Helio Print, the advantages of rotogravure for long-run printing

With the acquisition of the H2D printing plant (now Helio Print) in 2018, Riccobono Imprimeurs confirmed their leading position in newspaper and magazine printing, but also their intention to diversify their offer with commercial printing through rotogravure.


The objective behind this acquisition was to take advantage of synergies between Helio Print's capabilities, both in rotogravure and offset printing (mainly dedicated to printing covers), and those of other Riccobono offset printing plants. This synergy can be illustrated, for example, with the production of the national magazine Télérama: the News Print plant located in Lieusaint (77) prints the inside sections, while Helio Print prints the corresponding covers.


Other upsides of the acquisition:

  • the relocation of the production of two major French weeklies printed abroad: Version Femina and Madame Figaro;

  • an active role in preserving an industrial heritage of the Paris Region by preserving the activity of a site that has been operating in Mary-sur-Marne (77) for more than 30 years;

  • nearly 200 jobs maintained


A high-quality printing technique adapted to very long print runs


Rotogravure is a process of intaglio printing, invented in 1820. As opposed to offset printing where ink is retained on the surface of a plate through chemical reaction, with rotogravure, the ink is retained in cells (hollows) engraved on a copper cylinder. The size and depth of the cells determine the intensity of the line. Rotogravure is particularly well suited for fine art photography, as the absence of a matrix makes printing more accurate.


A meticulous preparation process


The preparation of rotogravure cylinders is longer and more complicated than that of offset printing plates. It includes two main phases: During the first phase, called copper plating, the cylinders are immersed in a copper bath and then polished to the correct size. In the second phase, which takes about two hours, the copper layer is engraved with diamond heads and chrome plated to harden the surface.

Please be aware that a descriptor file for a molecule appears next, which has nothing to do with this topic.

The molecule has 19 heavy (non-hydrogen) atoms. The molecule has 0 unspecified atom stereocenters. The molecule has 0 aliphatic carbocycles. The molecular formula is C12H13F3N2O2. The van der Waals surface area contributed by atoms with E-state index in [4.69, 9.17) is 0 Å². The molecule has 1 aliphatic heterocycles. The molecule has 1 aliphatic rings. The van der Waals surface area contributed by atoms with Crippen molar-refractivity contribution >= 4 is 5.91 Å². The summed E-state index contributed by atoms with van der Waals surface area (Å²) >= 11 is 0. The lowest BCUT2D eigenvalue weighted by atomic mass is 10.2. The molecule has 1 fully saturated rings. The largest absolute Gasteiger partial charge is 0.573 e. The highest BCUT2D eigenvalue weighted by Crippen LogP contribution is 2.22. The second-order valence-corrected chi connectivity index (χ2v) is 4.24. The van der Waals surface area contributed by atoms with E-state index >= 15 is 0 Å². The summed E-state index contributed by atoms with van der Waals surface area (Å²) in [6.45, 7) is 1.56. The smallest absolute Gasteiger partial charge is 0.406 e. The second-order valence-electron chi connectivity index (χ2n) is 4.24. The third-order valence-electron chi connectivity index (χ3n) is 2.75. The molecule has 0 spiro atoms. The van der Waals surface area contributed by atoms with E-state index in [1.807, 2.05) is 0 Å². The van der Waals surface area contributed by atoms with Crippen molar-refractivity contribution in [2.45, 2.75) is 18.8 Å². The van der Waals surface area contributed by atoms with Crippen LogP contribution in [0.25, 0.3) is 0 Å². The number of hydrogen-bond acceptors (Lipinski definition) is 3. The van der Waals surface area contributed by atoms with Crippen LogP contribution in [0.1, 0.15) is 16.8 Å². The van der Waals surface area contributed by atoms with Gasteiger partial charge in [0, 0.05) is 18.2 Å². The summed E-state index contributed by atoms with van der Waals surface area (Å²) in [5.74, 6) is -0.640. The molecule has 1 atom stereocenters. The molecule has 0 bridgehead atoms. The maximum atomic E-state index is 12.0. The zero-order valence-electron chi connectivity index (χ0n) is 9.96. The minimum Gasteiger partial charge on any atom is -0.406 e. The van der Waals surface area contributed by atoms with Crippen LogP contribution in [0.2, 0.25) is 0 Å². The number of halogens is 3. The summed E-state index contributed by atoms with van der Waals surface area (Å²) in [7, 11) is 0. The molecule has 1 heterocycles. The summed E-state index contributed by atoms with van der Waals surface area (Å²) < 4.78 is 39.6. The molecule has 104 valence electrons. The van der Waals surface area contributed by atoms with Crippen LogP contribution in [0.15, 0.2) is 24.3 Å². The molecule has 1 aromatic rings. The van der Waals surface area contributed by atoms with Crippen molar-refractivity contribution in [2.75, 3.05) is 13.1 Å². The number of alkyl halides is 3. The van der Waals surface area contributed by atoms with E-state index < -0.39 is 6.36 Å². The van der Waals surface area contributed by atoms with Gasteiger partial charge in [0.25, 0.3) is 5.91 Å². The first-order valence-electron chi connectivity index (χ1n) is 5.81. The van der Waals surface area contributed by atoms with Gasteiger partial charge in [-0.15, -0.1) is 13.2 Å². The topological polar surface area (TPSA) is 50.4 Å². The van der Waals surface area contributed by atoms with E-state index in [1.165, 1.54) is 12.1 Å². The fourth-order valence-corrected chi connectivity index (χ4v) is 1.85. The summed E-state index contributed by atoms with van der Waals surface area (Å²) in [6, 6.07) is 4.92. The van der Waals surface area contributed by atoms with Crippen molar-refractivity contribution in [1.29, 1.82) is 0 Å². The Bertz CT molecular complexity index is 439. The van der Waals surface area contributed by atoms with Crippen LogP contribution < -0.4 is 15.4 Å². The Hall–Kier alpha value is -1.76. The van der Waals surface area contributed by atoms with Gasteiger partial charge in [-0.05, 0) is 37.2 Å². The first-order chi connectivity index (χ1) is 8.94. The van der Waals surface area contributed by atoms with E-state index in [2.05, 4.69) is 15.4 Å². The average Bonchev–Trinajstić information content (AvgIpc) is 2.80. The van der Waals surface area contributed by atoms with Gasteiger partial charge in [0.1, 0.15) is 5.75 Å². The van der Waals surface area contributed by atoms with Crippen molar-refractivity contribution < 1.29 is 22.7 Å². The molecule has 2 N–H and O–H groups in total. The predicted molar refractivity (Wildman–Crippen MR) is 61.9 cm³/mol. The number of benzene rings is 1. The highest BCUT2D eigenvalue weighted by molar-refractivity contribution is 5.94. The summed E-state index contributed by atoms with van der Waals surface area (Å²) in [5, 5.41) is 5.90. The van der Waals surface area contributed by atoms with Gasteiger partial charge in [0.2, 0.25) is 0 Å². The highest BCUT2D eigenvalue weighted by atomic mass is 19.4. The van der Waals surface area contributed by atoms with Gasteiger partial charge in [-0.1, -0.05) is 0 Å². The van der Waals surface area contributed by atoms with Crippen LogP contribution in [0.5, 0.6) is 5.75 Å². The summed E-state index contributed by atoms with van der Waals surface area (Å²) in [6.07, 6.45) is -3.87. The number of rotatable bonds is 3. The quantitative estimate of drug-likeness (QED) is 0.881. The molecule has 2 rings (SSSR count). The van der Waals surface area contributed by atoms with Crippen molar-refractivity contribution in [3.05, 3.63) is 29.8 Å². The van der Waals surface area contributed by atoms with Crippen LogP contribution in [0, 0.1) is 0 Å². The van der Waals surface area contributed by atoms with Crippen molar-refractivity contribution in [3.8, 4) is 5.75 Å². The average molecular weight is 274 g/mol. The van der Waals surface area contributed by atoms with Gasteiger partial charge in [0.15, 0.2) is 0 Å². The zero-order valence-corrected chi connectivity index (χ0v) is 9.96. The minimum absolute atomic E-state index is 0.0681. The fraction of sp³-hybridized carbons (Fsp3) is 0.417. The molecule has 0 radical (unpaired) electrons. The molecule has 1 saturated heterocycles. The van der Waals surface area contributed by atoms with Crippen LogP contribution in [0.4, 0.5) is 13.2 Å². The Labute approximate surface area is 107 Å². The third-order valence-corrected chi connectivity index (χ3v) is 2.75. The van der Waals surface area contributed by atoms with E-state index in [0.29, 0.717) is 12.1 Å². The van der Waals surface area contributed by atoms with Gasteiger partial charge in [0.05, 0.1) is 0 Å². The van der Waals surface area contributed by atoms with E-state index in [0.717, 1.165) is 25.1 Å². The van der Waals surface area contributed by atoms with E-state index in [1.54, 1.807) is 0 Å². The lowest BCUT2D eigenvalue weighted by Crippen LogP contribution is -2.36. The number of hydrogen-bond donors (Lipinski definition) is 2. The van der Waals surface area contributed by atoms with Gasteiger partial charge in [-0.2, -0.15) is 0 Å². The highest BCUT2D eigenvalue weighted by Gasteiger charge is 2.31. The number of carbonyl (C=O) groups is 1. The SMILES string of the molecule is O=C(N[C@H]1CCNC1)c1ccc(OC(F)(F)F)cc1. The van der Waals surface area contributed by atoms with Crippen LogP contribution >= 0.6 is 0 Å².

Once finalized, the cylinders hardly wear out and can print an almost unlimited number of copies. This is of particular interest for magazines or advertising brochures, where print runs can reach millions of copies.



A technique that’s well adapted to press magazines and advertising

brochure printing.


While an offset printing company such as News Print can handle print runs from 20,000 copies and up, Helio Print will only be profitable from 200,000 to 300,000 copies and up, with economies of scale proportional to the size of the print run.

With the knowledge of such an attractive technique, one may wonder why the daily press is not printed in rotogravure. The answer is simple: time. It only takes one hour between the receipt of the print files to the beginning of the printing process on an offset printer. Rotogravure, on the other hand, requires more time to engrave and mount the cylinders, and to set the printing proofs. This is hardly manageable when there are only a few hours between the delivery of the printing files and the first delivery truck!